Right now, we can only see celestial objects that emit electromagnetic radiation -- visible light, X-rays, gamma rays, and so on. Visible light can get absorbed or reflected before it reaches our telescopes, leaving us with a cruddy view of things.
But some objects -- like colliding black holes or the smoking gun of the Big Bang -- don't emit any electromagnetic radiation. They emit gravity. The gravitational waves are unchanged by the matter they move through.
And that's why the LIGO's (The Laser Interferometer Gravitational-Wave Observatory) February 11 announcement of detection of gravitational waves of two merging black holes is so important. The invisible in the universe may soon become visible.
Focusing on gravitational waves, scientists were able to "see" or "hear" (both metaphors work) black holes in action for the very first time in scientific history.
Ethan Siegel, an astrophysicist who professes physics and astronomy at Lewis & Clark College in Portland, OR, wrote in Forbes, “Imagine that instead of the Sun, Moon, planets and stars in the sky, all you had ever seen was clouds. Not the puffy white ones silhouetted against a blue sky, but the thick grey, expansive stratus clouds. And these clouds lasted for all of human history. Yet someone devised the means to part the clouds one night ... Imagine that there was just one point of light that shone through, perhaps a planet, with incredible detail on it: rings, bands, colours, and maybe even moons. How dramatically would your conception of the Universe change from then?”
Theoretical Physicist and Prof of Physics at City College of New York Michio Kaku in an interview with the Observer said, “You may say to yourself, well what's the big deal? Well, every time a new wave was opened up for scientists, it changed our understanding of who we are. They've had religious, philosophical, and emotional consequences.”
The first wave of discovery was Galileo's work with light waves, which demonstrated the Earth revolved around the sun. Galileo's findings shook the Catholic Church and its emphasis on Geocentrism to its core. The second wave, Kaku explained, took place during World War II, when radio waves were discovered as useful for providing insight into galaxies, leading to the discovery of objects in space like black holes.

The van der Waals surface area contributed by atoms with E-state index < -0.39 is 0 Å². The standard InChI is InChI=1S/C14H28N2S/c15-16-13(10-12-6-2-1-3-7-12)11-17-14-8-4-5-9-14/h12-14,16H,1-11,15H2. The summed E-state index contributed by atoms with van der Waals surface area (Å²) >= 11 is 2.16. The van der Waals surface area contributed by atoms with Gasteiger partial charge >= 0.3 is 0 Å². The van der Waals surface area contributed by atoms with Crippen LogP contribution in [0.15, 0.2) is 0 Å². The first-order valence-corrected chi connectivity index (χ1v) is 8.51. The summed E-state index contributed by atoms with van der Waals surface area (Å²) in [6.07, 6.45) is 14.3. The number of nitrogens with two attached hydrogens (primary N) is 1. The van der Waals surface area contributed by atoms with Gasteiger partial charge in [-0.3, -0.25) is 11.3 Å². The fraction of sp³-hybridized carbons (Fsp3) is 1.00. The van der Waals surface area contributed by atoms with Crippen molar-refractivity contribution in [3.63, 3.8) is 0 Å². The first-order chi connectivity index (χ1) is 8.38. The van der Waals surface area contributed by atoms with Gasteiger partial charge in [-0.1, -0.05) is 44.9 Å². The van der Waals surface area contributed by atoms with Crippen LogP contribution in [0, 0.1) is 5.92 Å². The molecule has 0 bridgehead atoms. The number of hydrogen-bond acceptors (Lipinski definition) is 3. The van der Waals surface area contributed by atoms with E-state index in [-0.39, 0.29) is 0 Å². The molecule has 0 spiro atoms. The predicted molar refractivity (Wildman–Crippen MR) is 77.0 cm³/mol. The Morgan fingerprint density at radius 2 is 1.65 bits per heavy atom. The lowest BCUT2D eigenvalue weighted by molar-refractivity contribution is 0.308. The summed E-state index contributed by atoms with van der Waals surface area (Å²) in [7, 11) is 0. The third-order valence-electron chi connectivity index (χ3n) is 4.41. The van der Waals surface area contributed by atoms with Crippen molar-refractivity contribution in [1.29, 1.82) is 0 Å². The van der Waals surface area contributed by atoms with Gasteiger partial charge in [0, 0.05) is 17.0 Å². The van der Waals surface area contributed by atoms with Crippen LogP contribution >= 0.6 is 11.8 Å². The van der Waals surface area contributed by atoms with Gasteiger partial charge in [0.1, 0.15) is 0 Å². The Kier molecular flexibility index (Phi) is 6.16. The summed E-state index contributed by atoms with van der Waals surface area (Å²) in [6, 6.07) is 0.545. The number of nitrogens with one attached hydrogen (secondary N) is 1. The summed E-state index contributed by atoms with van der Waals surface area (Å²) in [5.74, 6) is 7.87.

“The third wave is now,” Kaku added. “The third wave could be gravity wave detectors. In the first wave we discovered planets and stars, the second wave we discovered galaxies, what are we going to discover in the third wave? Not only will we discover colliding galaxies, but we will also get into the creation of the universe. We think one of the largest sources of gravity waves is genesis itself. Now we have baby pictures of the big bang, taken about 200,000 years after the instance of creation.”
With the detection of gravitational waves, we could potentially determine what happened the moment our universe was created.
“This is still speculation, but if we have space-based gravity detectors orbiting the Earth or sun, and we detect radiation from the incident of the big bang, we could run the video tape backwards and therefore get insight into what happened before the big bang. That is, what triggered the creation of the universe,” Kaku continued. “Of course we don't know, but some people believe perhaps there was an umbilical cord that connected our baby universe to a mother universe … Once we have space-based gravity wave detectors, we should be at the brink of being able to test for the impossible, that is, the world before the big bang.”
“A lot of the things you see in science fiction revolve around black holes, because black holes are strong enough to rip the fabric of space and time. If space is a fabric, then of course fabrics can have ripples, which we have now seen directly. But fabrics can also rip. What happens when the fabric of space and time is ripped by a black hole? … A telescope that can look at the very instant which two black holes collided and this could open up a whole new chapter …”
“ … We hope to launch the first space-based gravity wave detectors in 2034 ... These space-based detectors could be millions of miles across, because there is no need for shielding, no need for a tube or a vacuum chamber, space is empty up there. You could have three laser beams connecting 3 satellites in a triangle and that could be the basis of a new generation of space based gravity detectors. So a new chapter in Astronomy, as well as Theology, could be opening up.”